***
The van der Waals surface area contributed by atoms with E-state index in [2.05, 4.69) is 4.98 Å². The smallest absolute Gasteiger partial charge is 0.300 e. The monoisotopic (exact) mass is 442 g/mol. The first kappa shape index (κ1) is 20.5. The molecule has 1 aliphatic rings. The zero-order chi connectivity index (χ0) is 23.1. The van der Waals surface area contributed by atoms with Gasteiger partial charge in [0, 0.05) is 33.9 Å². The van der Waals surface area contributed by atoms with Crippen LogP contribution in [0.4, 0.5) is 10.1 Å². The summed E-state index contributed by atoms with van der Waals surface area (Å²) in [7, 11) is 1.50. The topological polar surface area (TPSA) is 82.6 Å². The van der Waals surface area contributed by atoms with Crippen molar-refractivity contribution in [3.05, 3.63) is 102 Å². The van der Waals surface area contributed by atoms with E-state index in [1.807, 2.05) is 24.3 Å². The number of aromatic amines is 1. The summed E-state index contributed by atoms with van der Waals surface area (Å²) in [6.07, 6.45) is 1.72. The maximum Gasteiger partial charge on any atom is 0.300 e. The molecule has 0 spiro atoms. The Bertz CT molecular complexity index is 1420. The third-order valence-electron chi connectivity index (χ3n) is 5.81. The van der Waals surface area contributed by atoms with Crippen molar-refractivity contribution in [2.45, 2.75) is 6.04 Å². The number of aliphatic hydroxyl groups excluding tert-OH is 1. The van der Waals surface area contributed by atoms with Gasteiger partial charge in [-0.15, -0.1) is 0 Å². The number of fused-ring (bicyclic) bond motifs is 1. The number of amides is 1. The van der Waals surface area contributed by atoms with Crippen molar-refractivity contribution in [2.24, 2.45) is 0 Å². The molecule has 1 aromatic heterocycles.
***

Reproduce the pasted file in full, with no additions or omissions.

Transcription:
The van der Waals surface area contributed by atoms with E-state index in [2.05, 4.69) is 4.98 Å². The smallest absolute Gasteiger partial charge is 0.300 e. The monoisotopic (exact) mass is 442 g/mol. The first kappa shape index (κ1) is 20.5. The molecule has 1 aliphatic rings. The zero-order chi connectivity index (χ0) is 23.1. The van der Waals surface area contributed by atoms with Gasteiger partial charge in [0, 0.05) is 33.9 Å². The van der Waals surface area contributed by atoms with Crippen LogP contribution in [0.4, 0.5) is 10.1 Å². The summed E-state index contributed by atoms with van der Waals surface area (Å²) in [7, 11) is 1.50. The topological polar surface area (TPSA) is 82.6 Å². The van der Waals surface area contributed by atoms with Crippen molar-refractivity contribution in [3.05, 3.63) is 102 Å². The van der Waals surface area contributed by atoms with E-state index in [1.807, 2.05) is 24.3 Å². The number of aromatic amines is 1. The summed E-state index contributed by atoms with van der Waals surface area (Å²) in [6.07, 6.45) is 1.72. The maximum Gasteiger partial charge on any atom is 0.300 e. The molecule has 0 spiro atoms. The Bertz CT molecular complexity index is 1420. The third-order valence-electron chi connectivity index (χ3n) is 5.81. The van der Waals surface area contributed by atoms with Crippen molar-refractivity contribution in [2.45, 2.75) is 6.04 Å². The number of aliphatic hydroxyl groups excluding tert-OH is 1. The van der Waals surface area contributed by atoms with Gasteiger partial charge in [-0.15, -0.1) is 0 Å². The number of fused-ring (bicyclic) bond motifs is 1. The number of amides is 1. The van der Waals surface area contributed by atoms with Crippen molar-refractivity contribution in [2.24, 2.45) is 0 Å². The molecule has 1 aromatic heterocycles.